Target group-oriented approach and qualified service
With your own teams, you have your success in your own hands. According to Rüdiger Schröder, it is crucial to lead and control the employees so that the available time is used efficiently. Kärcher’s specialisation on individual customer groups, such as building cleaners, hotels or even industry, enables a customer-oriented approach. Last but not least, a qualified service is indispensable. “Many Indian companies employ unskilled workers. This can quickly damage a machine, which we then have to service quickly.”
Get an expert on ground
Deep Sharma, Managing Director of Schulke India Pvt. Ltd, a specialist in hygiene and conservation for the healthcare, manufacturing and processing industry, headquartered in Norderstedt near Hamburg, underlines the importance of intensive preparation before market entry in India. “After founding our subsidiary in 2011, we took three years to understand the market and the competition before defining our strategy, determining which customers in India we want to address with which products.” Schulke India imports some of the products from Germany, the majority is manufactured in India by local contract manufacturers.
Hospital Acquired Infections are one of the major risks for healthcare professionals to improve safety and quality of patient treatment worldwide, and India is no exception. Schulke provides comprehensive hygiene solutions for patient safety through its quality products and services. “One of the biggest challenges for us”, Sharma emphasises, “is to organise the import licenses that we need. In addition, we had to find the right partner to develop the business and build the nationwide distribution network for us”. Having local expertise is very important for developing sales in India successfully.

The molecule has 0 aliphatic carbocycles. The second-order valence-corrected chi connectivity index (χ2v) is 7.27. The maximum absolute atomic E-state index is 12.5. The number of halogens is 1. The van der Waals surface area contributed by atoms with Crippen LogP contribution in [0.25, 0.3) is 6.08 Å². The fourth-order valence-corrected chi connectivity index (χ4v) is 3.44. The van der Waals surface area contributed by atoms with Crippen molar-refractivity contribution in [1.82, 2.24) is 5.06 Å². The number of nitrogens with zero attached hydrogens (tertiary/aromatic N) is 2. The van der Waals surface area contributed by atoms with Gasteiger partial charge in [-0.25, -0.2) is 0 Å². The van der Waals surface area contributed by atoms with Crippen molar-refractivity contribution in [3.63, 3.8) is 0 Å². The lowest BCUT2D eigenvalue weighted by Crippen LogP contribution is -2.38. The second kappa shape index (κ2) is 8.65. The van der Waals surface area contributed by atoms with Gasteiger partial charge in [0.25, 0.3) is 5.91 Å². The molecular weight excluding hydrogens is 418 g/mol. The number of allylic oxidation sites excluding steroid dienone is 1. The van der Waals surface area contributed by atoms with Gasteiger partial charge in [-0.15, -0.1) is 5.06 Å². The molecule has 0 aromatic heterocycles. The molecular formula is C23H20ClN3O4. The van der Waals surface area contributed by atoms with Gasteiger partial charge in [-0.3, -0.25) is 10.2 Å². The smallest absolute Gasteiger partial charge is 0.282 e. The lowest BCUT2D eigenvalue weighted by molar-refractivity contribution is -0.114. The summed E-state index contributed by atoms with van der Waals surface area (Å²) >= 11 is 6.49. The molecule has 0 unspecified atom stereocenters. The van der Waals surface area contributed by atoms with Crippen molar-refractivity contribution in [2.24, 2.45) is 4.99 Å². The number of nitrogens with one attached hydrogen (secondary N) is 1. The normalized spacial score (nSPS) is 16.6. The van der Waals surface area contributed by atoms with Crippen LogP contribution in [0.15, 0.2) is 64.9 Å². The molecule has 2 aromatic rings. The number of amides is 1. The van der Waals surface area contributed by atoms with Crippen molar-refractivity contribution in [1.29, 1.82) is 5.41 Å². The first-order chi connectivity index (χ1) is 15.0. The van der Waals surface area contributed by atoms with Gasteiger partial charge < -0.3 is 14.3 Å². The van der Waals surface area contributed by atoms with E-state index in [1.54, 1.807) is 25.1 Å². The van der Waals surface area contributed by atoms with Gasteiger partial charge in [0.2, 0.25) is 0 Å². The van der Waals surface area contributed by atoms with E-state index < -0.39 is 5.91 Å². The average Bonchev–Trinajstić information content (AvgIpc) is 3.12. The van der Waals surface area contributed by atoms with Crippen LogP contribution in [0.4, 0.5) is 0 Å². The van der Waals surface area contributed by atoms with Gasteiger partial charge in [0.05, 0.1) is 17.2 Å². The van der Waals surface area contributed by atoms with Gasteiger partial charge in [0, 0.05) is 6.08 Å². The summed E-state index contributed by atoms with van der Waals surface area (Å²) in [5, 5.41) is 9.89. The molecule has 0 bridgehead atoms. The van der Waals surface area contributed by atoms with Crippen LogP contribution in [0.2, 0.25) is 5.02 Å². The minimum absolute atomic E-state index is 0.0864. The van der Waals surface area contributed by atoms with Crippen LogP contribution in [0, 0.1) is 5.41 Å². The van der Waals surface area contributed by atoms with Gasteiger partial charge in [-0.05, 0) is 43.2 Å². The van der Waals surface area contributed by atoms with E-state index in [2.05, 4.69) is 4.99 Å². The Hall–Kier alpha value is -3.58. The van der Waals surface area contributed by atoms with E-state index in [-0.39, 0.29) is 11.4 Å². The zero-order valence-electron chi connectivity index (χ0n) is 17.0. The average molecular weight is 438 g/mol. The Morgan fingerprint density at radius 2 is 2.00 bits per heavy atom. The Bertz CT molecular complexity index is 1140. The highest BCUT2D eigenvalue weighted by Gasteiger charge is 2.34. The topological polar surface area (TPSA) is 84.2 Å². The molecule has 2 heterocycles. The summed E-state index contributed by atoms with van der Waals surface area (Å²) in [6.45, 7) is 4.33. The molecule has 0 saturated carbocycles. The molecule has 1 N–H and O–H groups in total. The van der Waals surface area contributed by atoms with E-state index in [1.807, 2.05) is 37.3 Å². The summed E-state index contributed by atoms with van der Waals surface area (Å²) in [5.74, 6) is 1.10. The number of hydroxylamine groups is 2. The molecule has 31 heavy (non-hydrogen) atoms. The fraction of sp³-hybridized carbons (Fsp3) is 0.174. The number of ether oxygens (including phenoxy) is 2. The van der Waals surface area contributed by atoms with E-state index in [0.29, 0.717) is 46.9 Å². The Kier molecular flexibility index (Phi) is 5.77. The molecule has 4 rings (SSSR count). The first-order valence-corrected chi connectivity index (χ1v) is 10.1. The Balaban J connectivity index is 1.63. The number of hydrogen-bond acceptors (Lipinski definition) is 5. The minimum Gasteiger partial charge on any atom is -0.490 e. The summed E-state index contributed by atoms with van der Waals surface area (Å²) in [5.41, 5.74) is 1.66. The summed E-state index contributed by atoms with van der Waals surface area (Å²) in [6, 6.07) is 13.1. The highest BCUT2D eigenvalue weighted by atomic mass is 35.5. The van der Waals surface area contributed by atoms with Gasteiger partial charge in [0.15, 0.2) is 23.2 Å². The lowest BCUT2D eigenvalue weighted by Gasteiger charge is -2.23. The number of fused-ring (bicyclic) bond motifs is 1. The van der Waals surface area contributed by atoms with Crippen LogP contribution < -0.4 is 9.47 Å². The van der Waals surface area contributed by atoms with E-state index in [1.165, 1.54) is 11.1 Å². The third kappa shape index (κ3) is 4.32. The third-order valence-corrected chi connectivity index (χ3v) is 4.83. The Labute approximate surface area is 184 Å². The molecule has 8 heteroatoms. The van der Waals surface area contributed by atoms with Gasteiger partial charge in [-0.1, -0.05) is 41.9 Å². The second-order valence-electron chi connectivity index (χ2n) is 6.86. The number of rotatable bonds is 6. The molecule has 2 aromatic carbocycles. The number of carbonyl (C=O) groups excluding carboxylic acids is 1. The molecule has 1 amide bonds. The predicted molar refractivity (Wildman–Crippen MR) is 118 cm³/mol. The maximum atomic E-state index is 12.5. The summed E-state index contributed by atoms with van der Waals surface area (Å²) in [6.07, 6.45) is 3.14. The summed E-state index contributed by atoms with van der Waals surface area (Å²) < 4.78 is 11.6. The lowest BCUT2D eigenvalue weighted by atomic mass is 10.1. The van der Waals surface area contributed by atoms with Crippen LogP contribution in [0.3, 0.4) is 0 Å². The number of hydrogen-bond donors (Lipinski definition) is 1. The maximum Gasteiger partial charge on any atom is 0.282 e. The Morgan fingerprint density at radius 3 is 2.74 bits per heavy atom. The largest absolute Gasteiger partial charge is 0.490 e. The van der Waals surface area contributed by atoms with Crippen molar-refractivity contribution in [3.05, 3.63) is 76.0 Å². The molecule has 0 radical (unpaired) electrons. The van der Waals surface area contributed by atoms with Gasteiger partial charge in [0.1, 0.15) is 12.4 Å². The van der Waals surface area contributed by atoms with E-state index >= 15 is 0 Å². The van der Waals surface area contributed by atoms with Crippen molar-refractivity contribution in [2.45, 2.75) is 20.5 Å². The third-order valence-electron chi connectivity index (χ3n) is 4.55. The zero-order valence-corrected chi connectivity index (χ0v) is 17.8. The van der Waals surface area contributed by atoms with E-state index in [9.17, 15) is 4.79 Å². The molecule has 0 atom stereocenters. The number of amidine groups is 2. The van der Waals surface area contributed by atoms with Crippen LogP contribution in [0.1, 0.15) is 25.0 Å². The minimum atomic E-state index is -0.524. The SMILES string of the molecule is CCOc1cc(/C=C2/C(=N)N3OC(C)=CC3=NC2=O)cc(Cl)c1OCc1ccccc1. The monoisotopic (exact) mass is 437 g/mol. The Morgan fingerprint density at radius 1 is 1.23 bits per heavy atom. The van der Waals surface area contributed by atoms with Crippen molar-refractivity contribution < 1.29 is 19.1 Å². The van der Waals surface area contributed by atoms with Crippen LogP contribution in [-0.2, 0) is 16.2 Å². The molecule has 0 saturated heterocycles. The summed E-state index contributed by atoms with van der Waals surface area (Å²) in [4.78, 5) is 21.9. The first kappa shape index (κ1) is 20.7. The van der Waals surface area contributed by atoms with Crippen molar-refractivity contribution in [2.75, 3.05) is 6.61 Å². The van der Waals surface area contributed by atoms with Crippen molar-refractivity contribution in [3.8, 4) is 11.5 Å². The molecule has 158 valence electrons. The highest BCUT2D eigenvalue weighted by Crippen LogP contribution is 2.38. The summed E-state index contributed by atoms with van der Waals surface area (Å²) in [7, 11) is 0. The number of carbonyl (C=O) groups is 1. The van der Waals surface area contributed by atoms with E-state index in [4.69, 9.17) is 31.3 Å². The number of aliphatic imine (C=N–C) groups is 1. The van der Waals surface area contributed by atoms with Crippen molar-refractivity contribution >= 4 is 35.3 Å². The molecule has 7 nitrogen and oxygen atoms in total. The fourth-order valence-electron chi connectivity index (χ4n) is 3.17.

Sharma sees potential in simplifying the registration and import of medical devices, in quality standards for the manufacture of pharmaceuticals and in introducing European standards and regulatory requirements for infection prevention and control practices for hospitals. From day one, Schulke has worked closely with Maier+Vidorno to manage import regulations and to establish their distribution network for successfully developing sales in India. “For us, this service provider is an extended arm of Schulke,” emphasises Sharma. M+V supported Schulke, which today employs 40 people, in the areas of finance, human resources, ERP and compliance. The consultants’ expertise was also very valuable during the acquisition of Microshield’s range of products in 2015 from Johnson&Johnson. For future growth opportunities, they will continue to rely on their support.
Good reforms, strenuous bureaucracy
The Managing Director of Schulke India is satisfied with the Modi-government. The Prime Minister has initiated some ground-breaking reforms. These included the tax reform to introduce a uniform turnover tax (GST) and the new regulation of insolvency law. “Corruption at the government level has also declined significantly,” Sharma says. However, nothing has changed in the day-to-day business with the authorities.
Nonetheless, the Germans still draw a positive balance. Within seven years Schulke has developed itself from a market-entrant to a market leader in its segment. Demand from the healthcare industry is growing, quality standards are rising, insurance companies are covering more services, and the government is focused on providing medical care for the poor. “Efforts to improve infection prevention for the benefit of patients and medical staff in hospitals have increased significantly”. These mega-trends will continue to drive growth at Schulke.